Predictors of early and late VA
Pre-LVAD VA was the sole independent predictor of early post-LVAD VA (adjusted OR = 2.16 [1.33–3.51], p = 0.002) after adjusting for the predictors in the univariate analysis: age, type of cardiomyopathy, INTERMACS profile, peripheral vascular disease and GFR.
In the univariate analysis, both pre-LVAD VA (OR = 1.82 [1.17–2.83] p = 0.008) and early post-LVAD VA (OR = 1.87 [1.18–2.99] p = 0.008) were associated with increased late post-LVAD VA. In the multivariate analysis, early post-LVAD VA was not an independent risk factor for late post-LVAD VA (OR = 1.66 [0.99–2.76] p = 0.053), while pre-LVAD VA was still an independent risk factor (OR = 1.71 [1.05–2.77] p = 0.031) along with an INTERMACS ≤ 2 (OR = 1.75 [1.06–2.92] p = 0.031).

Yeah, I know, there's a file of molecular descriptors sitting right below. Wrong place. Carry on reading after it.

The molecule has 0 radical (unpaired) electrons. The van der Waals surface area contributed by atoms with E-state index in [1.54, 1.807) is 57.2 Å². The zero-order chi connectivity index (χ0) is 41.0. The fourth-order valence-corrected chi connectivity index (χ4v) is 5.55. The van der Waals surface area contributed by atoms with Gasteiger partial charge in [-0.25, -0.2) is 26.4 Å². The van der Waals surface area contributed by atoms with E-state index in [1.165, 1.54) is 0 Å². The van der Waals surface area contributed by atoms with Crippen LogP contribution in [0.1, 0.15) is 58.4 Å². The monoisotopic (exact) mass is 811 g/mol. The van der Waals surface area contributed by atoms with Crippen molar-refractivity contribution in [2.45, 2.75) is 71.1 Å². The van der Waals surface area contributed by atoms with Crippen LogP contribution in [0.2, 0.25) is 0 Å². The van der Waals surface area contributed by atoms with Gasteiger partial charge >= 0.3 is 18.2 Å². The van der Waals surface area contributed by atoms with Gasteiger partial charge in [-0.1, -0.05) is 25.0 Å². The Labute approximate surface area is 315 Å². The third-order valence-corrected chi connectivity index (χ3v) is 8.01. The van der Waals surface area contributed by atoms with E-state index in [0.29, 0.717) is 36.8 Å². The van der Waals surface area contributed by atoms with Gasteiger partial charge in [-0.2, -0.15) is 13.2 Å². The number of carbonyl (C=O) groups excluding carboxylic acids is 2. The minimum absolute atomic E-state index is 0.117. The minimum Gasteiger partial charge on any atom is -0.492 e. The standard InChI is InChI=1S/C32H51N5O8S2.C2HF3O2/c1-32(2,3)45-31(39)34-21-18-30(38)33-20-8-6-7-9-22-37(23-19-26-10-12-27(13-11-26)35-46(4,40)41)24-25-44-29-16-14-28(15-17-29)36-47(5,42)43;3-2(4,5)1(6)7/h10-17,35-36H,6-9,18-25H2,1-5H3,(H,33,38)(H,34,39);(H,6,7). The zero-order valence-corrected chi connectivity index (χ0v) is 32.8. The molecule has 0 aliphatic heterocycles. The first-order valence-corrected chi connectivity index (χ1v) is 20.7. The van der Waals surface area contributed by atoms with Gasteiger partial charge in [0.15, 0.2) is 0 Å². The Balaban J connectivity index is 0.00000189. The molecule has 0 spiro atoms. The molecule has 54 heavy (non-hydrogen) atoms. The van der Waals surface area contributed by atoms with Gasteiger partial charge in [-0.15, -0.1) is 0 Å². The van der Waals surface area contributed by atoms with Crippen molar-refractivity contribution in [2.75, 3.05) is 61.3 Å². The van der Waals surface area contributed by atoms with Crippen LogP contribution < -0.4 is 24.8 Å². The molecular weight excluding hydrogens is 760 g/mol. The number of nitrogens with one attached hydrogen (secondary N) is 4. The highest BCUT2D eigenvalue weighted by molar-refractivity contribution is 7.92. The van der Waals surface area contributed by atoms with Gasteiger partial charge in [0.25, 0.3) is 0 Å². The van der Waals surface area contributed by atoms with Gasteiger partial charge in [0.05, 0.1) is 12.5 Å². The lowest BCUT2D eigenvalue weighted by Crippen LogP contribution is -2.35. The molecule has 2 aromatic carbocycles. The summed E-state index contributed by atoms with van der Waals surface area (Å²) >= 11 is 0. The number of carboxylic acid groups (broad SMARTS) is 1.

Ventricular arrhythmias and mortality
The 3-year mortality during follow-up was 32.9% of the overall population, 41.9% of the DT population and 25.8% of the BTT population. There was a significantly higher 3-year mortality in patients with early post LVAD VA compared to patients with no early post LVAD VA (39.8% vs 29.1%, p = 0.041). Of note, there was no difference in 30 day mortality between patients with early post LVAD VA and patients with no early post LVAD VA. Patients with early post LVAD VA had a significantly higher 3 month mortality (20.2% vs 9.3%, p = 0.004) but no difference in mortality beyond the first 3 months after LVAD implantation (34% vs 33.1%, p = 0.76, and Log rank p = 0.96) compared to patients with no early post LVAD VA. A total of 74 (21.7%) patients received heart transplantation during follow-up, with 72 (38.7%) patients in the BTT group and 2 (1.3%) patients in the DT group. Mortality at the end of follow-up was 44.3% in the entire cohort, 34.4% in the BTT group and 57.2% in the DT group. The outcomes are presented in Table 2.